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SAM FARMER / ON THE NFL

Last season's NFL finale hangs over the Patriots

New England has a chance for a record fourth 14-win season, but will Coach Bill Belichick risk another injury to a star player?

January 01, 2011|Sam Farmer

They already have a first-round bye, but the New England Patriots could reach for more.

The question: Is it worth it?

Patriots Coach Bill Belichick has a chance for an NFL-record fourth 14-win season; his teams have reached the Super Bowl in all of the seasons in which they had 14 victories. But Belichick also has to be thinking about lifting his foot from the accelerator in a home game against Miami on Sunday and coasting into the playoffs.

After all, it was just last season when the Patriots played hard all the way through — even though they had nothing to gain by winning their finale — and wound up losing Pro Bowl receiver Wes Welker to a serious knee injury in Week 17.

The Patriots were AFC East champions last season but couldn't gain a first-round bye. Still, they started stars Tom Brady, Randy Moss and Welker (instantly regretting that when Welker was taken off the field on a stretcher) and wound up losing.

The next week, without Welker (the league's leading receiver), the Patriots were eliminated at home by Baltimore, 33-14.

So what about Sunday? How hard will the Patriots try to extend their winning streak to eight games? Can they stomach the thought of losing at home, something they haven't done in 27 regular-season games with Brady as the starter?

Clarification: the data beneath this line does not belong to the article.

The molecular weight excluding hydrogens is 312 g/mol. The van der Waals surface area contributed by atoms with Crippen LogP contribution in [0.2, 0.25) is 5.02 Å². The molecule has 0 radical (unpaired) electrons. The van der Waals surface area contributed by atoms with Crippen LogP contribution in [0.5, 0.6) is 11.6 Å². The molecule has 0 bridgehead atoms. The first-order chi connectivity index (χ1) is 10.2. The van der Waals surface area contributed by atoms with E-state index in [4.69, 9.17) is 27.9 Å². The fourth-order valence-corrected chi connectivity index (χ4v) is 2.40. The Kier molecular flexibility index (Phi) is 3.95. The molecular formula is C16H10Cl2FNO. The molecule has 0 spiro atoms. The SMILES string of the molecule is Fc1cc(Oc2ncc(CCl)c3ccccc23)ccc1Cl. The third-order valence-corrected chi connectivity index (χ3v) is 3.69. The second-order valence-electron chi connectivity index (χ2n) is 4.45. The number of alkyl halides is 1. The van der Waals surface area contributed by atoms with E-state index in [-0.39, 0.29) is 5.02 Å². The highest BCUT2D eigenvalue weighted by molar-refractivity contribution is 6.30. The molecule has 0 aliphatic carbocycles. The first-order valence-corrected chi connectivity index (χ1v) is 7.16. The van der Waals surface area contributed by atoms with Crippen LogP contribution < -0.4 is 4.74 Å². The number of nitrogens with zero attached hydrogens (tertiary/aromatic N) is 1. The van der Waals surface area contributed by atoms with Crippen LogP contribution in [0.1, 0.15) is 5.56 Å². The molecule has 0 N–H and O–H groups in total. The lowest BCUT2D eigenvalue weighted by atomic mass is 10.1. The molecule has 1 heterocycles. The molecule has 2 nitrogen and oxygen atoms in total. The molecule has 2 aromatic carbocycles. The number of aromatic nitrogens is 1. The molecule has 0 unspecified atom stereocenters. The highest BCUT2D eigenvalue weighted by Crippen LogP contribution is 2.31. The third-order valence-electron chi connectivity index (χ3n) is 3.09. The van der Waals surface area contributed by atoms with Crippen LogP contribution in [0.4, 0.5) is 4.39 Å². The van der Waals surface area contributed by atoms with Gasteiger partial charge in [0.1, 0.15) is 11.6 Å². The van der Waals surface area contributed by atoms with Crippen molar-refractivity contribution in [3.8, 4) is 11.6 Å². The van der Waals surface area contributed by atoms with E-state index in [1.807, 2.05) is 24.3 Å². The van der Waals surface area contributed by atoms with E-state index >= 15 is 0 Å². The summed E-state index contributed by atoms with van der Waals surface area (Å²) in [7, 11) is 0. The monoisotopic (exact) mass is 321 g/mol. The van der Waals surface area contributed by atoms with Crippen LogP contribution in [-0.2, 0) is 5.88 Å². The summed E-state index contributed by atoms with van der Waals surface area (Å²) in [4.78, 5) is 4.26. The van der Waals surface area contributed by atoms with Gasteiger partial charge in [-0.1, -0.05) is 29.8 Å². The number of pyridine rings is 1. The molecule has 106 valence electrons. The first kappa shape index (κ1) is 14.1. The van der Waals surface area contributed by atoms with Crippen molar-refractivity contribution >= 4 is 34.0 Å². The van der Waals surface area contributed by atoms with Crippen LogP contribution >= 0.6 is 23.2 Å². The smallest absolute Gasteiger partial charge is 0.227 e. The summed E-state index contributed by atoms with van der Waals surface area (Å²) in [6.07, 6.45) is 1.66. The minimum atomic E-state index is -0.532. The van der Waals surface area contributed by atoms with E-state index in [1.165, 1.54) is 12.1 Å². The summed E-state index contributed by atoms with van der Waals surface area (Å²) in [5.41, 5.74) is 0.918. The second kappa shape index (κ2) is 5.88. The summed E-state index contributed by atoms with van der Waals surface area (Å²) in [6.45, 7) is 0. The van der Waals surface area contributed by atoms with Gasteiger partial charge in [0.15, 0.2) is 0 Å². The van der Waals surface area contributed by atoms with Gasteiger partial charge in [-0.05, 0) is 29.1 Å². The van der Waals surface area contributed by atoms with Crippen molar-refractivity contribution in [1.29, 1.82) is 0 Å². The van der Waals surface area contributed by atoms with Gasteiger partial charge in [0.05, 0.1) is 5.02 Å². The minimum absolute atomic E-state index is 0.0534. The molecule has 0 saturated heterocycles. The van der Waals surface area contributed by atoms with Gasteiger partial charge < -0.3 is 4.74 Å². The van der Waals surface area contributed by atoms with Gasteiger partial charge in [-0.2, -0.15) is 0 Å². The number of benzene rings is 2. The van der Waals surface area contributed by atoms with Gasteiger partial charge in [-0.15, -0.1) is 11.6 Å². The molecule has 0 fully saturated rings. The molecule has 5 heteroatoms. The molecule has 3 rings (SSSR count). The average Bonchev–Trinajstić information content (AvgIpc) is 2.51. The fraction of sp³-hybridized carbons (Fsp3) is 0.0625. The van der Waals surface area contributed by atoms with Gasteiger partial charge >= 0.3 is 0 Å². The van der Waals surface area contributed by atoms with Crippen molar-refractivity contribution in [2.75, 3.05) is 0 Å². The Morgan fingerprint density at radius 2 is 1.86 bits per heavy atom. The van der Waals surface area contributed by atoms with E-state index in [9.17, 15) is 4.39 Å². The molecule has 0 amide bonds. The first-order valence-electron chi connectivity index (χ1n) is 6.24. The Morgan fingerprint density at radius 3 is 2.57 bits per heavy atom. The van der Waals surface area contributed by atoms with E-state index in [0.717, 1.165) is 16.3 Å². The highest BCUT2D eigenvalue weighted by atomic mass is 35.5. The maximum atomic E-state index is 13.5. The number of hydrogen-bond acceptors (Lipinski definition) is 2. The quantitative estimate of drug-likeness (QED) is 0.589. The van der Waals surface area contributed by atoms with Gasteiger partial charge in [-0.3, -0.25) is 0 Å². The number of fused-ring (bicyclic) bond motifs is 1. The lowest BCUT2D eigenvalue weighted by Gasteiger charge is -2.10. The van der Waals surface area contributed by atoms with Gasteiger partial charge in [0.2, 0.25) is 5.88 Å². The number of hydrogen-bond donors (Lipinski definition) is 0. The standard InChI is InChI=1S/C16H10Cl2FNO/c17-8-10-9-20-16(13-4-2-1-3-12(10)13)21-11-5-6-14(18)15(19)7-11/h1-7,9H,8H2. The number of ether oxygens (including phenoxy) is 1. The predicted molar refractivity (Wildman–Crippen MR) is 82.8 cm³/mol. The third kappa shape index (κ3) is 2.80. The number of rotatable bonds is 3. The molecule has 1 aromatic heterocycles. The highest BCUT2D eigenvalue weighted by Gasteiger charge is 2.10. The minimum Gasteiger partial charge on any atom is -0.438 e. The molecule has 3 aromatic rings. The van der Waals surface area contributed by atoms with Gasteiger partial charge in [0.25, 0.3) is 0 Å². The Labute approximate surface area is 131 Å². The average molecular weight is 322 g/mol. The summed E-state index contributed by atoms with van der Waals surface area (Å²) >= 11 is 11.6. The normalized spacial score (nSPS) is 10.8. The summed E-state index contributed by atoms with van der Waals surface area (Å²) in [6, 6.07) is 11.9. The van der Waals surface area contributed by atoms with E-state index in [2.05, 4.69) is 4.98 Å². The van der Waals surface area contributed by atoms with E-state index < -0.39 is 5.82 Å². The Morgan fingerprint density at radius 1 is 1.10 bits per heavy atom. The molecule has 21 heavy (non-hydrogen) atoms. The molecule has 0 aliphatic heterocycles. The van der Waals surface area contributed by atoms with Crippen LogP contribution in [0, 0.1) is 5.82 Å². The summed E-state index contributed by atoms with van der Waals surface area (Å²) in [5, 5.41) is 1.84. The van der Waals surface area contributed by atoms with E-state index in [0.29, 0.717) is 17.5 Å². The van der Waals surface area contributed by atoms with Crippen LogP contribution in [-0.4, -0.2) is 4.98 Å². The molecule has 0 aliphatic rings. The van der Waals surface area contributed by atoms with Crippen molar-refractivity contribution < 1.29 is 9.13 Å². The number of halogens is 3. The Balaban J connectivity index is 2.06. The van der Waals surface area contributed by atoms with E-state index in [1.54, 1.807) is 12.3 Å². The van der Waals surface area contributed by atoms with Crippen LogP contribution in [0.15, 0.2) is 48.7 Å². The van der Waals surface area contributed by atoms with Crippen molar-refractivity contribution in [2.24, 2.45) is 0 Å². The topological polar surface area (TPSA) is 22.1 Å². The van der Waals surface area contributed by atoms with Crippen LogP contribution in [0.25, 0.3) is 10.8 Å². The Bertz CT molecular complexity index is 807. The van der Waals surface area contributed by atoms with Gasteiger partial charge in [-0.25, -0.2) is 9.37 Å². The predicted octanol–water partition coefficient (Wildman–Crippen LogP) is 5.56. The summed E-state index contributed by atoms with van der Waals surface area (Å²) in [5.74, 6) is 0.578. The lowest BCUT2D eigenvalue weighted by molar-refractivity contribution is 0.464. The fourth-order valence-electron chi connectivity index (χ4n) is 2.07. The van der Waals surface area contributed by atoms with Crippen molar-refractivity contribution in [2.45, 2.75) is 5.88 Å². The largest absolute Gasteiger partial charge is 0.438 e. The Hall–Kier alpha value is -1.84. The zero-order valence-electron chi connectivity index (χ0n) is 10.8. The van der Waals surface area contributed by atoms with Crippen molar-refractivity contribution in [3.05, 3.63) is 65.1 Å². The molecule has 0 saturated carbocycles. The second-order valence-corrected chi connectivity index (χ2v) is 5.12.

Belichick was predictably cryptic during the week when asked if he plans to rest his starters.

"There's a lot of things that would go into that conversation, a lot of things we'll take into consideration," the coach said. "There's some players individually whose situations are a little different than other guys. … We'll do what's best for the football team, both individually and collectively."

Belichick hasn't seemed wedded to breaking NFL records in the past, particularly if it's at the expense of winning games that actually mean something. Still, he could be the first with four 14-win seasons. A look at how his three have ended:

SEASON / W-L / SUPER BOWL RESULT

2003/ 14-2 / Defeated Carolina, 32-29

2004/ 14-2 / Defeated Philadelphia, 24-21

2007/ 16-0 / Lost to N.Y. Giants, 17-14

Source: NFL

Many happy returns

You can bet the Green Bay Packers are going to try to avoid the 23 skidoo Sunday.

In other words, they are going to try to keep the ball out of the hands of Chicago's No. 23, Pro Bowl returner Devin Hester, a player Packers Coach Mike McCarthy says is the Bears' best.

"He's having an incredible season," McCarthy told reporters last week. "He's impacted pretty much every game they've won."

Hester leads the NFL with a punt-return average of 17.1 yards on 31 returns, with three punts run back for touchdowns.

The NFL record for highest average in a season is 16.1 yards by Baltimore's Jermaine Lewis. So one more good game by Hester and he can put his name atop that list. Players with the highest punt-return average in a season in NFL history (minimum 30 returns):

PLAYER, TEAM / YEAR/ NO/ AVG

Jermaine Lewis, Ravens / 2000 / 36 / 16.1

Devin Hester, Bears / 2007 / 42 / 15.5

Speedy Duncan, Chargers / 1965 / 30 / 15.5

Billy Johnson, Oilers / 1977 / 35 / 15.4

Billy Johnson, Oilers / 1975 / 40 / 15.3

Source: NFL

The whole nine years

LaDainian Tomlinson leads the New York Jets with 914 yards rushing, meaning he needs 86 against Buffalo on Sunday for another 1,000-yard season, which would be his ninth. That would put him alone in fourth place for the number of such seasons in a career, behind Emmitt Smith (11 seasons), Walter Payton (10), Barry Sanders (10) and Curtis Martin (10).

sam.farmer@latimes.com

twitter.com/LATimesfarmer

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